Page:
hypertension
HYPERTENSION
Hypertension is the medical term for high blood pressure. Persistent high blood pressure can lead to increased strain to the heart and arteries that can eventually cause organ damage.
To classify the blood pressure, it must be based on ≥2 properly measured, seated blood pressure readings on each of ≥2 office visits.
Patients who have a blood pressure reading of 140 SBP or 90 DBP or both can be diagnosed as hypertensive patients.
Goals of therapy are to manage hypertension that can maintain the patient's normal blood pressure and identify and treat all reversible risk factors.

Introduction


  • Hypertension is the medical term for high blood pressure
  • Symptoms may come from secondary causes, concomitant diseases, or from target organ damage (TOD)
  • Patients who have a blood pressure reading of ≥140 mmHg systolic blood pressure (SBP) or ≥90 mmHg diastolic blood pressure (DBP) or both (measured on two occasions 1-4 weeks apart) can be diagnosed as hypertensive patients
  • Assessment with lab tests and imaging may be done to exclude secondary causes, additional cardiovascular risk factors, or TOD
Digital Edition
Asia's trusted medical magazine for healthcare professionals. Get your MIMS Cardiology - Malaysia digital copy today!
DOWNLOAD
Editor's Recommendations
Most Read Articles
Jairia Dela Cruz, 6 days ago
Even small risk reductions achieved with improved air quality afford health benefits similar to that gained with smoking and systolic hypertension control, according to a study in an urban China population.
25 May 2017
At a recent lunch symposium during the 14th Annual Scientific Meeting of the Malaysian Society of Hypertension, Dr Chow Yok Wai spoke on the importance of patient adherence in the management of hypertension, highlighting the role of combination therapy in improving treatment outcomes.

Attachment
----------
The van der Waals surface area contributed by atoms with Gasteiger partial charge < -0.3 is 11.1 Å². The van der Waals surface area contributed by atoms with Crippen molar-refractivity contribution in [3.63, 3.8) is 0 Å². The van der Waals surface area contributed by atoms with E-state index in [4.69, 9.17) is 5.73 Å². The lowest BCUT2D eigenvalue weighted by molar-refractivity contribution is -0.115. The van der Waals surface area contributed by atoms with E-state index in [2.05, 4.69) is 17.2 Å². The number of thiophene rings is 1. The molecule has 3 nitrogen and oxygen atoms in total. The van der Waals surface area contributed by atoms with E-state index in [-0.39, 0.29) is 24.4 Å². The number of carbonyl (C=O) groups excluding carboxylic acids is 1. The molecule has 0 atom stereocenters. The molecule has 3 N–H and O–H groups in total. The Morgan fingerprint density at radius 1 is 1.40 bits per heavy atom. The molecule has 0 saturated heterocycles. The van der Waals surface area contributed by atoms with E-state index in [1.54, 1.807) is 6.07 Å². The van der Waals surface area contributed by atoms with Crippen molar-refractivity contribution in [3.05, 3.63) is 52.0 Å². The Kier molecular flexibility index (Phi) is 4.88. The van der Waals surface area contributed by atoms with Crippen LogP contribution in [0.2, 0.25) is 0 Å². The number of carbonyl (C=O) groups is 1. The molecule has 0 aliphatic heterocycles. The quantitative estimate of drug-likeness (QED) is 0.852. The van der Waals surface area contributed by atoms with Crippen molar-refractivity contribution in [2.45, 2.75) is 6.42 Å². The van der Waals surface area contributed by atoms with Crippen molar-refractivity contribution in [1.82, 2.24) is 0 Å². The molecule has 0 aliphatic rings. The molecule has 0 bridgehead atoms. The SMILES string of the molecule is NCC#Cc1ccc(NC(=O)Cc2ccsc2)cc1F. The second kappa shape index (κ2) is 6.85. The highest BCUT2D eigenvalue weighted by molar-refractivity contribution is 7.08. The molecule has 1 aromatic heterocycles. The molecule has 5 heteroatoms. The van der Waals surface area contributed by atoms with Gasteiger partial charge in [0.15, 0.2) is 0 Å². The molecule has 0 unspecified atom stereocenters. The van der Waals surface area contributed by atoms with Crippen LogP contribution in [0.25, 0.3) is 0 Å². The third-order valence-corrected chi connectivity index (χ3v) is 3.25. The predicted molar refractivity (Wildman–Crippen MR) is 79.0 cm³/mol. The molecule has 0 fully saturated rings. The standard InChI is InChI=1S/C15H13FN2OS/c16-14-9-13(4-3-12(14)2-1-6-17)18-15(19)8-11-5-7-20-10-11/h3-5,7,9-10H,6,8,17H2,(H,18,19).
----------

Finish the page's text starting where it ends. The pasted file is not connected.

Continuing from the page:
6 days ago
The degree of left atrial (LA) remodeling predicts atrial tachycardia (AT) recurrence rather than atrial fibrillation (AF) recurrence following catheter ablation of AF, a recent study has shown.
24 Apr 2017
Nonsteroidal anti-inflammatory drugs (NSAIDs) are widely used to treat pain and inflammation in patients with arthritis, but the vascular effects of some NSAIDs have cast doubt on whether they can be used in patients at risk for cardiovascular (CV) disease. At the American Heart Association’s Scientific Sessions 2016 held recently in New Orleans, Louisiana, US, Professor Steven Nissen of the Cleveland Clinic in Cleveland, Ohio, US, presented latest data from the PRECISION (Prospective Randomized Evaluation of Celecoxib Integrated Safety vs Ibuprofen or Naproxen) trial that evaluated the CV risk and safety profile of the selective cyclooxygenase-2 (COX-2) inhibitor celecoxib vs nonselective NSAIDs.